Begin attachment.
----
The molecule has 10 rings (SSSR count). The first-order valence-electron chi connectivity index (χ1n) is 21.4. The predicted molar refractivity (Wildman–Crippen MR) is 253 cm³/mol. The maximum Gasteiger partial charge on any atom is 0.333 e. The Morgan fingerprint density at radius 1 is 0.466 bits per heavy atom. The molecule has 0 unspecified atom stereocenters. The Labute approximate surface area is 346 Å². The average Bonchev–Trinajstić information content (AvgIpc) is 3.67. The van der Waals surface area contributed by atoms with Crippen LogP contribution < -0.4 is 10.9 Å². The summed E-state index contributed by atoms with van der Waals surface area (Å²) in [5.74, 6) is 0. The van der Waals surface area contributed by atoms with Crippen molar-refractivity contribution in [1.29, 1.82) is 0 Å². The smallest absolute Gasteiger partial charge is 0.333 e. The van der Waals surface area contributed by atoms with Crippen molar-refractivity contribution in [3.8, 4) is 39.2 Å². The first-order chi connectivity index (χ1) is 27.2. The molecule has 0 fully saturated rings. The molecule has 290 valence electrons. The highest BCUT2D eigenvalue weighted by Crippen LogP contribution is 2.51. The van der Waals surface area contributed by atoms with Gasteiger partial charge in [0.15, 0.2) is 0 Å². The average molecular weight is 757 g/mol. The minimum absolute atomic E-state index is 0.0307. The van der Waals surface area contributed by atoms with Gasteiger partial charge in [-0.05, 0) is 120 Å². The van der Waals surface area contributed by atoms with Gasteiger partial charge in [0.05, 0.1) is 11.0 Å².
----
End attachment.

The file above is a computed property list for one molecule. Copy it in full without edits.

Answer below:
The molecule has 10 rings (SSSR count). The first-order valence-electron chi connectivity index (χ1n) is 21.4. The predicted molar refractivity (Wildman–Crippen MR) is 253 cm³/mol. The maximum Gasteiger partial charge on any atom is 0.333 e. The Morgan fingerprint density at radius 1 is 0.466 bits per heavy atom. The molecule has 0 unspecified atom stereocenters. The Labute approximate surface area is 346 Å². The average Bonchev–Trinajstić information content (AvgIpc) is 3.67. The van der Waals surface area contributed by atoms with Crippen LogP contribution < -0.4 is 10.9 Å². The summed E-state index contributed by atoms with van der Waals surface area (Å²) in [5.74, 6) is 0. The van der Waals surface area contributed by atoms with Crippen molar-refractivity contribution in [1.29, 1.82) is 0 Å². The smallest absolute Gasteiger partial charge is 0.333 e. The van der Waals surface area contributed by atoms with Crippen molar-refractivity contribution in [3.8, 4) is 39.2 Å². The first-order chi connectivity index (χ1) is 27.2. The molecule has 0 fully saturated rings. The molecule has 290 valence electrons. The highest BCUT2D eigenvalue weighted by Crippen LogP contribution is 2.51. The van der Waals surface area contributed by atoms with Gasteiger partial charge in [0.15, 0.2) is 0 Å². The average molecular weight is 757 g/mol. The minimum absolute atomic E-state index is 0.0307. The van der Waals surface area contributed by atoms with Gasteiger partial charge in [-0.05, 0) is 120 Å². The van der Waals surface area contributed by atoms with Gasteiger partial charge in [0.05, 0.1) is 11.0 Å².